But, when comparing whiskies on a shelf, there are other clues to look for on a bottle – the next one being bottling strength.

Slainte Mhath

Scotty

Index of tastings here

Index of articles here


This blog is written as a hobby. If you liked this article, consider clicking here to visit my Facebook page or following the blog by clicking on the icon at the bottom of the browser page somewhere to get tastings, visits and articles to your email inbox. Also, feel free to share, and spread the whisky love.


Scotty’s Drams encourages responsible drinking. To find out the facts about drink, and where to find help if you need it visit Drinkaware.co.uk by clicking on the link.


Photo Credits

All authors own.

Moving Forward By Looking Back

Why it’s good to revisit the past

I saw a good Facebook meme this week which was one of those encouraging slogans that said “Don’t look behind as you aren’t going that way” or something similar. Appropriate for those who struggle with something in life, but not so appropriate for us on a whisky journey.


Best look back. A truck might be coming. And you’re in the middle of the road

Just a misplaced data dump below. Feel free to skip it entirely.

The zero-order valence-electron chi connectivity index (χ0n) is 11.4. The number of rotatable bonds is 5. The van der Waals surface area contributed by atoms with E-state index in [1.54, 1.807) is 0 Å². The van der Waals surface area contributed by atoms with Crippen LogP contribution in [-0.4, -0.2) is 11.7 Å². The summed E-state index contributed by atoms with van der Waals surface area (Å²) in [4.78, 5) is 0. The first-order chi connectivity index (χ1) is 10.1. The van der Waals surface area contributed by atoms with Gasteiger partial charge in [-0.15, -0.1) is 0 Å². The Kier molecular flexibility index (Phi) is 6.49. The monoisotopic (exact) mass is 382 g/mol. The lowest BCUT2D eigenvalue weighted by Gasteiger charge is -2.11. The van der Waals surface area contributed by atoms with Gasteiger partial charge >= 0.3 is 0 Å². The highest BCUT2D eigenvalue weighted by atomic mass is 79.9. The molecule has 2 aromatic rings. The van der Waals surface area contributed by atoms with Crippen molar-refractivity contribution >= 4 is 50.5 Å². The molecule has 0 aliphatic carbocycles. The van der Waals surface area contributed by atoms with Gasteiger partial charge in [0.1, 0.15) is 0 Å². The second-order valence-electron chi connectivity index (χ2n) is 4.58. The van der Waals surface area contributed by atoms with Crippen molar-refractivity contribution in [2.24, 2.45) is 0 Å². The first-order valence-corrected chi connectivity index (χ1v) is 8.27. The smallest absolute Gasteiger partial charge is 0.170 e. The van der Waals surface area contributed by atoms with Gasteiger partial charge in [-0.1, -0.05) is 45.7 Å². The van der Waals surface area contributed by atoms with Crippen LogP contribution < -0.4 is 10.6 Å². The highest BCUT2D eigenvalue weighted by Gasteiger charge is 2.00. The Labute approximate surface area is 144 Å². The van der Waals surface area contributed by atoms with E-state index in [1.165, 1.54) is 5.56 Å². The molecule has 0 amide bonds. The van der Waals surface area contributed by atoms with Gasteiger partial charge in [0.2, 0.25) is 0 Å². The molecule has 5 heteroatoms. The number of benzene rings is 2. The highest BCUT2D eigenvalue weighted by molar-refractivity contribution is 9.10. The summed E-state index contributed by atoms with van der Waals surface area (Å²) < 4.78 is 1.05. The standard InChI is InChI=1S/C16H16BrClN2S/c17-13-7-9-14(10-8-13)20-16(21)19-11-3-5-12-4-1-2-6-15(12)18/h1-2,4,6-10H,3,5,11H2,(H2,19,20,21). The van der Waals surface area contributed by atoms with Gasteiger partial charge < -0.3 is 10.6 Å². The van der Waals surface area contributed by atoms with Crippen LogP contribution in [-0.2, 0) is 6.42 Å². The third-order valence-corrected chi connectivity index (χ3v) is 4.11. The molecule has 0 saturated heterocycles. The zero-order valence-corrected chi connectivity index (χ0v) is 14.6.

Recently I was asked to do a whisky tasting in a local hotel at short notice. Unfortunately this didn’t give me a lot of time to prepare and as I wasn’t supplying the whisky, I was limited to what I could serve. As the tasting was for guests who potentially had limited experience of whisky, I wanted to cram in as much knowledge without being a boring geek. I do enough of that at my day job. 😉

I was wanting to serve from at least four of the five whisky regions in Scotland, but Islay was causing me a problem. I wanted to push a peaty malt, but didn’t want to try to force a peat monster like Laphroig, Ardbeg or Caol Ila down the throats of a non-whisky drinker. That’s the equivalent of getting an engineer fresh out of his training to build the Forth Rail Bridge. In the end, I decided to keep it Speyside with an exception of Old Pulteney, as that is the one I know that has a strong brine note in order to show how the location of maturation can affect the whisky.


Best know your limits

I ended up using two BenRiach 10’s (one was the Curiositas) to show the difference of peat on a spirit, Old Pulteney 12, and Monkey Shoulder. As it was part of a groom’s stag night, I naughtily took along two of my own bottles to ensure that I could complete my taste demonstration with the effect of Sherry Cask and Port Cask. These were the Benrinnes 15 y.o Flora And Fauna and the Speyside Beinn Dubh NAS whisky.